The Food in this Town (2): Dave

by Kate Djupe

I have had an opportunity to read some food magazines lately.

According to them, really, truly delicious food is expensive. It also takes a great deal of special equipment to prepare. It is made by talented, highly trained individuals that have long winded, ethereal views on food. And they only use ingredients that require knowing a foreign language, a connection with a reclusive forager, and some medical training. In short, really truly delicious food is inaccessible to most people. At least, according to these magazines. And those tv shows and some of these restaurant reviews and any marketing of events featuring multiple chefs.

In the next paragraph, I am usually told that I can try to recreate these dishes at home, but it is going to be really time consuming, very complicated and technical, and any disappointment in the final product will be a reflection of my own failings in the kitchen. Instead, we all should consider taking our big bank accounts directly to the source and throw money at the passion! the love! the art! In each bite, we can taste the hours and hours and days meticulously refining each part to this awe inspiring whole that was carefully crafted to have us weeping by the last drop!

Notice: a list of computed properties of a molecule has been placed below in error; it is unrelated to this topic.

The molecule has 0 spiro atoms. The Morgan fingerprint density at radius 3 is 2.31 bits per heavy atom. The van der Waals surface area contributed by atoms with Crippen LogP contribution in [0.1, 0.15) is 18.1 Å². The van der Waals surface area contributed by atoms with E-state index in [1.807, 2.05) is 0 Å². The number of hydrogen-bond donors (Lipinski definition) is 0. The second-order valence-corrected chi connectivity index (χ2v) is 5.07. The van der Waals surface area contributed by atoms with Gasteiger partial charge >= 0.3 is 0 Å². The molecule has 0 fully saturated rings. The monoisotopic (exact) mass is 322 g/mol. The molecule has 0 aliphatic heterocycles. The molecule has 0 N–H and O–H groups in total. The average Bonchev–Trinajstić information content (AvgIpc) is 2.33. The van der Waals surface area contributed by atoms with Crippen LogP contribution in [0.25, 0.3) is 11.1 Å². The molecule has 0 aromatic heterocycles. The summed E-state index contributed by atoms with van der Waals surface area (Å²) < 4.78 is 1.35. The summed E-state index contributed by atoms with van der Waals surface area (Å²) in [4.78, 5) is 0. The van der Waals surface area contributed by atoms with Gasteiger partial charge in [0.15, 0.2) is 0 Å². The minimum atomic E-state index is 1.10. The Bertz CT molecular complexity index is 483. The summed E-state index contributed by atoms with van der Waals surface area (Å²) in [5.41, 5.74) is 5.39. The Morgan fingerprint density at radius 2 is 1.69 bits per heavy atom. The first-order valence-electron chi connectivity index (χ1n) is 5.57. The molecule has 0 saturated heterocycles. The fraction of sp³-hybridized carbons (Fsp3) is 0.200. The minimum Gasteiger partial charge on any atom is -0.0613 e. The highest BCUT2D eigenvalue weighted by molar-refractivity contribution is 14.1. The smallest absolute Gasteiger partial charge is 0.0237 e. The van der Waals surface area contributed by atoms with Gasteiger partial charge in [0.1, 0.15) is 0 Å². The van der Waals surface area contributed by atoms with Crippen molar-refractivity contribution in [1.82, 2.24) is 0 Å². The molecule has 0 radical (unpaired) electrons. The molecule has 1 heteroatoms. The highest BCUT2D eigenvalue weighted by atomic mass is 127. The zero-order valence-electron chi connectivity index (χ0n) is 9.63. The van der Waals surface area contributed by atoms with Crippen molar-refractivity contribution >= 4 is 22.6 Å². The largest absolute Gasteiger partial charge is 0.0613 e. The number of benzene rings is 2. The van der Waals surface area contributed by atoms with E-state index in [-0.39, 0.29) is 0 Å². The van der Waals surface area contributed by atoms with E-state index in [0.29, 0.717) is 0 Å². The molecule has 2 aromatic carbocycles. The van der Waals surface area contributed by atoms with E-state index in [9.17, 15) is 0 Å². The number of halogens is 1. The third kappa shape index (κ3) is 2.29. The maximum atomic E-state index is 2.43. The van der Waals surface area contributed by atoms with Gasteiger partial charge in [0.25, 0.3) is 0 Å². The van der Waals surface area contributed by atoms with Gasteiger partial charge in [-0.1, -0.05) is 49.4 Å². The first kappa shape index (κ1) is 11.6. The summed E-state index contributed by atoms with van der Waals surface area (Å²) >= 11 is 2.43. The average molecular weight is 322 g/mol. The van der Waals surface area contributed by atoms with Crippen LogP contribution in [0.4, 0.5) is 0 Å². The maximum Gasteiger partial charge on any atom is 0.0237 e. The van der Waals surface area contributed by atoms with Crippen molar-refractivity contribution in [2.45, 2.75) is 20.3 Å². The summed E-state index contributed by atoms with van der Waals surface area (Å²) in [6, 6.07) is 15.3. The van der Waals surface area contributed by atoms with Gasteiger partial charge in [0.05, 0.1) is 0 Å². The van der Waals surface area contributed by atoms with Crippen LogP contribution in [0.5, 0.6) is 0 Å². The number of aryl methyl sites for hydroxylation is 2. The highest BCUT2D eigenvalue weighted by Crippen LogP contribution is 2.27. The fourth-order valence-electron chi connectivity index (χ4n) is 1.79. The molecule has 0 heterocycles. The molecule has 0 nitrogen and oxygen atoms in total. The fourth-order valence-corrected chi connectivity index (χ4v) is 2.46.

And then I remember, "We are all just cooks and bakers." I remember the food that makes me feel full and happy and truly satisfied has never felt uptight. I remember how surprisingly easy it was the first time I made a cheese. How perfectly average that uber complicated, multiple paged recipe ended up tasting. And I remember the reason why I started this series of blog posts.

If we stop buying this story that our food needs to be cerebral or a perfectly manipulated fine piece of art, we will find that there are transcendent meals, prepared on the cheap, in each of our neighborhoods. These talented cooks and bakers may downplay their kitchen experiments; they might even shun the titles "chef", "cook" or "baker". Fools, I say. Incredibly talented, fascinating, generous fools.

Finding these hidden gems can take a remarkable amount of dumb luck. Or this series of blog posts, because I am about to spill some secrets. It is up to you to woo them, befriend them, or just ask for a sample of their wares.